Aug. 15th, 2013

pktechgirlbackup: (pktechgirl)
My municipality has public (government funded) assistance programs to help people make the balloon payment required to rent an apartment (security deposit/first + last month's rent, etc). As assistance programs go, I'm pretty okay with this one: it's a one time investment that helps people get into long term better, more stable, cheaper living arrangements. It increases mobility and threat of exist from bad situations. I like all those things.

But why is it necessary? At least part of the reason is the insane tenants' rights laws. If it takes three months from missed payment to eviction, landlords will demand three months rent up front. A friend of my is being evicted because he missed a payment. The landlord isn't out any money yet because my friend paid last month's rent when he moved in, but he doesn't want to risk a repeat next month. If they could evict on two day's notice, the economically optimal thing would be to take a more wait and see attitude.

Except those rules didn't come about for no reason. I couldn't move on two days notice, and allowing my landlord to force me to do so would give him an extraordinary amount of power. It becomes trivial to extort people, and it's most effective against the most vulnerable, which is the opposite of how I like my extortion to go.

Full disclosure: I already dislike laws that give tenants substantial lead time before eviction, because 1. they're unfair and 2. they push us towards more professional landlords and fewer individuals renting out spaces, and thus hurt both small time capitalists and renters, to the benefit of large capitalists.

This is a thing I've been thinking about a lot since I read Debt. It makes the point that medieval European peasants tended to be heavily involved on both sides of the free market. A household was extended credit by the miller, but they were themselves extending credit to the cobbler. It kept the system from spiralling into wage slavery* or debt peonage, while still giving useful signals about what things were and weren't wanted. It bears a striking resemblance to the ghetto economics described by Sudhir Venkatesh in Off the Books. I'm hoping that things like lyft and airbnb will move more of us back to that, but as they grow they're running into tax and regulatory obstacles.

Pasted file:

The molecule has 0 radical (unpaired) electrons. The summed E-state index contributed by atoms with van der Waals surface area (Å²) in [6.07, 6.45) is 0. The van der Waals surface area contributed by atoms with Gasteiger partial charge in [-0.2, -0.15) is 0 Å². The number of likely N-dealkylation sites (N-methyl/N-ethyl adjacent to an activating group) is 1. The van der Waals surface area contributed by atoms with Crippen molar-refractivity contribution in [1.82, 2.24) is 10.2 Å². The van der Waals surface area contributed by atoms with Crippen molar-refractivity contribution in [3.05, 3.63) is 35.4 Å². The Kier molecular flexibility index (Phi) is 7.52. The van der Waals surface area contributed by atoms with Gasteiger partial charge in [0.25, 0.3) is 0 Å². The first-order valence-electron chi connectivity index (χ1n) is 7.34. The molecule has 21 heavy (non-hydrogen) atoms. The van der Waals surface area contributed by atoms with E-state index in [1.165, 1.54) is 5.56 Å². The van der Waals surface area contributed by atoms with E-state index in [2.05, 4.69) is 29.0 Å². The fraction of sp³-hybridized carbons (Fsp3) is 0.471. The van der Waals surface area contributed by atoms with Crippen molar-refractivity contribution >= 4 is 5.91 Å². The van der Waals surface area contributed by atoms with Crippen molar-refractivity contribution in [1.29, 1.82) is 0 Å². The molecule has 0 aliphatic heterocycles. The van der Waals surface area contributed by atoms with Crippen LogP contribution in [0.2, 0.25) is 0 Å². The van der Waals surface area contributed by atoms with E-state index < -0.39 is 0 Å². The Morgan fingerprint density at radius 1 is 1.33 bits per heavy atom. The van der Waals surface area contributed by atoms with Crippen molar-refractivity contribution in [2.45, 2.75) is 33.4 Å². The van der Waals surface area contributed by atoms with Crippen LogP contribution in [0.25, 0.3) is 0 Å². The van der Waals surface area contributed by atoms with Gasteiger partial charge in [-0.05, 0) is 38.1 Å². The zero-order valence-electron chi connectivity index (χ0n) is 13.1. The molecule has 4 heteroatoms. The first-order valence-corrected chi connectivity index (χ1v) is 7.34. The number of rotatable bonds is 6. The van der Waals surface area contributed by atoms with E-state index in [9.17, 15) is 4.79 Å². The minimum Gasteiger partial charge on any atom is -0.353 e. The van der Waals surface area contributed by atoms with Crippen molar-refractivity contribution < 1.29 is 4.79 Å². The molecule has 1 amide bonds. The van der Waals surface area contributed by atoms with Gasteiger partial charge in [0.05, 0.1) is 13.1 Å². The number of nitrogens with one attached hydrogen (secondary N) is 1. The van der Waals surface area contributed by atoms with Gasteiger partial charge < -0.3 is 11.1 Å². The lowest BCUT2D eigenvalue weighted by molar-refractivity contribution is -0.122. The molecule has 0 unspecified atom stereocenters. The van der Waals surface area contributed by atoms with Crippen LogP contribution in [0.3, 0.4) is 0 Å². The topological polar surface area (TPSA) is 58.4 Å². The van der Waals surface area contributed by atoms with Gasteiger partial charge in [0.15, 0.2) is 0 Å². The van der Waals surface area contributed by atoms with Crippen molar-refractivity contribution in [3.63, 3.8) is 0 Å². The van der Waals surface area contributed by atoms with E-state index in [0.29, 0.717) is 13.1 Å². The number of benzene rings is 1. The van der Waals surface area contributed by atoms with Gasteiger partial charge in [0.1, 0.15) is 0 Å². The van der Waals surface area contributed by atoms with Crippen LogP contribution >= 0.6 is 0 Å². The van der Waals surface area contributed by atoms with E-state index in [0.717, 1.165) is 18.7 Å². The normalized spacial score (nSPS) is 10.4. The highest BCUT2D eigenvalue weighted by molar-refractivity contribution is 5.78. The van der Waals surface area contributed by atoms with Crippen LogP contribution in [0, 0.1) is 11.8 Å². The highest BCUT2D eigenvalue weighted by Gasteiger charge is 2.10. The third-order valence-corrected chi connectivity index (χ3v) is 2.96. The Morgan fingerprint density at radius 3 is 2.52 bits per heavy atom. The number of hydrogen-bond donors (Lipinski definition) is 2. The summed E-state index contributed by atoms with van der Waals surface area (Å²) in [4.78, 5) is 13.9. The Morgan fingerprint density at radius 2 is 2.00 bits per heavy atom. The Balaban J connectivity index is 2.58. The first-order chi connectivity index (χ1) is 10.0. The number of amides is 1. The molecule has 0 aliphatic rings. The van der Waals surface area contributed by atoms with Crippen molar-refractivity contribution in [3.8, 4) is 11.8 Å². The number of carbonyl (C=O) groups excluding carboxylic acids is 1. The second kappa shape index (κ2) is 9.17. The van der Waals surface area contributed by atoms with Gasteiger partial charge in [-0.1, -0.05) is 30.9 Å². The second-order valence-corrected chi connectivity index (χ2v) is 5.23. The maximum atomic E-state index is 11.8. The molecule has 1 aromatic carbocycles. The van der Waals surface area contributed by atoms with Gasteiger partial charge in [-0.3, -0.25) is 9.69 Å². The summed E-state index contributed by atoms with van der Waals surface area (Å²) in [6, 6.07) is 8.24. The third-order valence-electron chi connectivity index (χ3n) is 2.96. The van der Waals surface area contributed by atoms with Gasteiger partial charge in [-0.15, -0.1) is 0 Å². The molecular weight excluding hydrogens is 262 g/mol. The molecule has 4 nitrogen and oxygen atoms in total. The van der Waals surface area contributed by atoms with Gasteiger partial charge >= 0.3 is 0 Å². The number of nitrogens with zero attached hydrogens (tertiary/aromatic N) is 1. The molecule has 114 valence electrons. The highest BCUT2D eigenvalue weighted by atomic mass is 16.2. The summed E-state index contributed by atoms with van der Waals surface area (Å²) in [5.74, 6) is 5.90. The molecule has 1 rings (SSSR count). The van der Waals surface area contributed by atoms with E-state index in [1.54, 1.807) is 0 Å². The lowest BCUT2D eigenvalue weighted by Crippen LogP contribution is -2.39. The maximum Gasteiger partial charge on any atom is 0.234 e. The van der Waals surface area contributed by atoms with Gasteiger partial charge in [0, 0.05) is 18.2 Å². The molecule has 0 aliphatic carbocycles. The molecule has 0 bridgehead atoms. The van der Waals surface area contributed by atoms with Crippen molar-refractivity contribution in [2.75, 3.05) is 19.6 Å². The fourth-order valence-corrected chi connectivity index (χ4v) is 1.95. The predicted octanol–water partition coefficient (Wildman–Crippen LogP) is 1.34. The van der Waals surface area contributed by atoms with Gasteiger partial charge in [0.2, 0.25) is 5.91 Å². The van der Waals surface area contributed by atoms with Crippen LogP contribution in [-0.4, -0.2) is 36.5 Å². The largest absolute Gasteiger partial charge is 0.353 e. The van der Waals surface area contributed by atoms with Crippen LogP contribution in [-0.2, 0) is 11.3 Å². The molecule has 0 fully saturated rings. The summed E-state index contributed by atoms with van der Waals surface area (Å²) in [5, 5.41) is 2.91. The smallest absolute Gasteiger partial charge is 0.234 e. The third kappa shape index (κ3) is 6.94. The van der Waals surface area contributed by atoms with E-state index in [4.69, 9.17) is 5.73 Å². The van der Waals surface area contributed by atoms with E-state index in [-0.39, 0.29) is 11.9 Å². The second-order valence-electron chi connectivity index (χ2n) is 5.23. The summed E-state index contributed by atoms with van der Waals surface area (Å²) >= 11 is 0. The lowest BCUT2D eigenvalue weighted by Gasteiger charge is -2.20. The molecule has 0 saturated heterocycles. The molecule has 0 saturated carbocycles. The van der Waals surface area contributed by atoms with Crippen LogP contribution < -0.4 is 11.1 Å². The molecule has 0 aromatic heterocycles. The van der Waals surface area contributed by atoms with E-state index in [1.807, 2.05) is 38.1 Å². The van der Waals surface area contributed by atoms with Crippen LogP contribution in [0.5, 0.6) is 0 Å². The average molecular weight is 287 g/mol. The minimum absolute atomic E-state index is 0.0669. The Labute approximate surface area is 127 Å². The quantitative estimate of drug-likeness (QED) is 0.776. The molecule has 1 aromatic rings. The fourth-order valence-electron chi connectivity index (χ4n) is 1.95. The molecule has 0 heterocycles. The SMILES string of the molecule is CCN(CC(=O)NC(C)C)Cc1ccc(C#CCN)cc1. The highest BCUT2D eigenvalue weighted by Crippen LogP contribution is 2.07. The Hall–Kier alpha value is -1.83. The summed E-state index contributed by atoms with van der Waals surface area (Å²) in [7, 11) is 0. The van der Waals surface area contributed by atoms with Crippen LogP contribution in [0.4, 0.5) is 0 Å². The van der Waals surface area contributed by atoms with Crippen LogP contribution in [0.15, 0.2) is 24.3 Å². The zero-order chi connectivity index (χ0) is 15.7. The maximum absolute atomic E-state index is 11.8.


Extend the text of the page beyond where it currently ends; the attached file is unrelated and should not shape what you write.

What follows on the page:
And we have those regulations on hotels, and taxis, and restaurants for reasons too. Food poisoning, bed bugs, and kidnappings are real things that I think the government should work against. Regulatory capture makes it worse, but that's a distraction from the fact that every safety regulation disproportionately discourages new and small entrepreneurs.

Third, initially unrelated thing: I've been thinking a lot about parenting lately, and how we tend to emphasize protecting children from dangerous things, or teaching them to protect themselves. Avoiding dangerous situations costs them a lot, both in good things they miss out on, and bad things they would have learned from. If I have kids**, I want to emphasize resilience and recovery from trauma, not avoidance out of fear.

This is relevant because the government's current tact is a lot more like wrapping your kid in bubble wrap, and a lot less like teaching them to stand up and brush themselves off. Speculatively, what if we lessened food safety restrictions but provided free treatment for food poisoning? What if anyone could run a cab but everyone had a panic button that could summon the police immediately? I already think the government should spend infinite money in the War on Bed Bugs because fuck bed bugs it's a public safety issue. New reputation mechanisms are arising that could substitute for the closeness of a medieval village.

Once again I have no closing paragraph, just a bunch of thoughts.

*A phrase I still find ludicrous and diminishing to the horror of genuine slavery, but am now beginning to see what it's getting at.

**A thing I have been feeling more positive about since the hypochlorhydria was treated.


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